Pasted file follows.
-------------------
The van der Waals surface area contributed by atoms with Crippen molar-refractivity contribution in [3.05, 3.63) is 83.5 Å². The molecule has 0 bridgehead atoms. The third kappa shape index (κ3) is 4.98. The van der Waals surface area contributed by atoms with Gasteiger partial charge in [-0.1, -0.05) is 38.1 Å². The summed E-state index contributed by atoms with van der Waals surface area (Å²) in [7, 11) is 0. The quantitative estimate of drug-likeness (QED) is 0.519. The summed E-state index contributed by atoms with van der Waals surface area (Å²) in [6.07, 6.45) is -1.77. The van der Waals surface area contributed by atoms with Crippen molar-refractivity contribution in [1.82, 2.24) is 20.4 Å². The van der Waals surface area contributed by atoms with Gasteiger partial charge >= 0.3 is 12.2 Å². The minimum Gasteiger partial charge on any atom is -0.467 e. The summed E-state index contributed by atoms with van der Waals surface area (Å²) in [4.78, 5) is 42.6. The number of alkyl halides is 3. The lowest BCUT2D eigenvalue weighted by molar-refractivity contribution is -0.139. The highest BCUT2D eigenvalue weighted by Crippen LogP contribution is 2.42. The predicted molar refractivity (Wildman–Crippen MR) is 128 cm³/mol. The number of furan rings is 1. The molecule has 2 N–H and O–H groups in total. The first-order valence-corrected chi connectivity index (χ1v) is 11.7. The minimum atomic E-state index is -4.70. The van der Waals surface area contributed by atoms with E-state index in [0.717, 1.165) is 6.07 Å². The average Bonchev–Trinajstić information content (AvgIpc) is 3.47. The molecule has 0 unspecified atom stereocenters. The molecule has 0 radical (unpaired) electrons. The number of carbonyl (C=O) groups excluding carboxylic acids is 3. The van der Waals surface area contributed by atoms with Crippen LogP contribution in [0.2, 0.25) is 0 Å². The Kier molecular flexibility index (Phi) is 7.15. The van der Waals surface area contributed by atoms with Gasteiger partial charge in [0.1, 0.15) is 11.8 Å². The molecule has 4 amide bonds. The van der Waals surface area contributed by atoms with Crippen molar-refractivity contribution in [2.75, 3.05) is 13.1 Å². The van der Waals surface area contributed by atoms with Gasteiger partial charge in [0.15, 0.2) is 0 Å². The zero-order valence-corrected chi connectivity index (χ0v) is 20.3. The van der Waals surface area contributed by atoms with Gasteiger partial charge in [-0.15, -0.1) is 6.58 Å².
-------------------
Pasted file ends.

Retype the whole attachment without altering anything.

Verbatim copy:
The van der Waals surface area contributed by atoms with Crippen molar-refractivity contribution in [3.05, 3.63) is 83.5 Å². The molecule has 0 bridgehead atoms. The third kappa shape index (κ3) is 4.98. The van der Waals surface area contributed by atoms with Gasteiger partial charge in [-0.1, -0.05) is 38.1 Å². The summed E-state index contributed by atoms with van der Waals surface area (Å²) in [7, 11) is 0. The quantitative estimate of drug-likeness (QED) is 0.519. The summed E-state index contributed by atoms with van der Waals surface area (Å²) in [6.07, 6.45) is -1.77. The van der Waals surface area contributed by atoms with Crippen molar-refractivity contribution in [1.82, 2.24) is 20.4 Å². The van der Waals surface area contributed by atoms with Gasteiger partial charge >= 0.3 is 12.2 Å². The minimum Gasteiger partial charge on any atom is -0.467 e. The summed E-state index contributed by atoms with van der Waals surface area (Å²) in [4.78, 5) is 42.6. The number of alkyl halides is 3. The lowest BCUT2D eigenvalue weighted by molar-refractivity contribution is -0.139. The highest BCUT2D eigenvalue weighted by Crippen LogP contribution is 2.42. The predicted molar refractivity (Wildman–Crippen MR) is 128 cm³/mol. The number of furan rings is 1. The molecule has 2 N–H and O–H groups in total. The first-order valence-corrected chi connectivity index (χ1v) is 11.7. The minimum atomic E-state index is -4.70. The van der Waals surface area contributed by atoms with E-state index in [0.717, 1.165) is 6.07 Å². The average Bonchev–Trinajstić information content (AvgIpc) is 3.47. The molecule has 0 unspecified atom stereocenters. The molecule has 0 radical (unpaired) electrons. The number of carbonyl (C=O) groups excluding carboxylic acids is 3. The van der Waals surface area contributed by atoms with Crippen LogP contribution in [0.2, 0.25) is 0 Å². The Kier molecular flexibility index (Phi) is 7.15. The van der Waals surface area contributed by atoms with Gasteiger partial charge in [0.1, 0.15) is 11.8 Å². The molecule has 4 amide bonds. The van der Waals surface area contributed by atoms with Crippen molar-refractivity contribution in [2.75, 3.05) is 13.1 Å². The van der Waals surface area contributed by atoms with Gasteiger partial charge in [0.15, 0.2) is 0 Å². The zero-order valence-corrected chi connectivity index (χ0v) is 20.3. The van der Waals surface area contributed by atoms with Gasteiger partial charge in [-0.15, -0.1) is 6.58 Å².